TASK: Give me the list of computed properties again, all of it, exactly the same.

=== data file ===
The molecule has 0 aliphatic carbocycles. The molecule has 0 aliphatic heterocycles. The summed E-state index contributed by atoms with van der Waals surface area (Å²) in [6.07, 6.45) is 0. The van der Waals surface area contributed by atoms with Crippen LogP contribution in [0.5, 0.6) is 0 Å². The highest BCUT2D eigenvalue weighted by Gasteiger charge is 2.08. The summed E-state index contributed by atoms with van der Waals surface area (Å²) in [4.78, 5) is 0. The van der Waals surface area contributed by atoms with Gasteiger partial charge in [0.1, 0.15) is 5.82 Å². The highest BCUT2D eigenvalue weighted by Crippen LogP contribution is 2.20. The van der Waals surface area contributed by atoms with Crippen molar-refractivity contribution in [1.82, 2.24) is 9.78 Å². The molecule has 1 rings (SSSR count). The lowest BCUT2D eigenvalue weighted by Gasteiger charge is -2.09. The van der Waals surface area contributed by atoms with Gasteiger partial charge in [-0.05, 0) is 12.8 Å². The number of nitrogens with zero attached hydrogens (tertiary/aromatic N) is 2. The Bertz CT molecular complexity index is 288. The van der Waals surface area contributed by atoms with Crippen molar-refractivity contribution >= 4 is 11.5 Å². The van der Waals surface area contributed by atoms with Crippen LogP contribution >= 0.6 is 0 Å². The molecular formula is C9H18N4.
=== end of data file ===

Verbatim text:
The molecule has 0 aliphatic carbocycles. The molecule has 0 aliphatic heterocycles. The summed E-state index contributed by atoms with van der Waals surface area (Å²) in [6.07, 6.45) is 0. The van der Waals surface area contributed by atoms with Crippen LogP contribution in [0.5, 0.6) is 0 Å². The highest BCUT2D eigenvalue weighted by Gasteiger charge is 2.08. The summed E-state index contributed by atoms with van der Waals surface area (Å²) in [4.78, 5) is 0. The van der Waals surface area contributed by atoms with Gasteiger partial charge in [0.1, 0.15) is 5.82 Å². The highest BCUT2D eigenvalue weighted by Crippen LogP contribution is 2.20. The van der Waals surface area contributed by atoms with Crippen molar-refractivity contribution in [1.82, 2.24) is 9.78 Å². The molecule has 1 rings (SSSR count). The lowest BCUT2D eigenvalue weighted by Gasteiger charge is -2.09. The van der Waals surface area contributed by atoms with Gasteiger partial charge in [-0.05, 0) is 12.8 Å². The number of nitrogens with zero attached hydrogens (tertiary/aromatic N) is 2. The Bertz CT molecular complexity index is 288. The van der Waals surface area contributed by atoms with Crippen molar-refractivity contribution >= 4 is 11.5 Å². The van der Waals surface area contributed by atoms with Crippen LogP contribution >= 0.6 is 0 Å². The molecular formula is C9H18N4.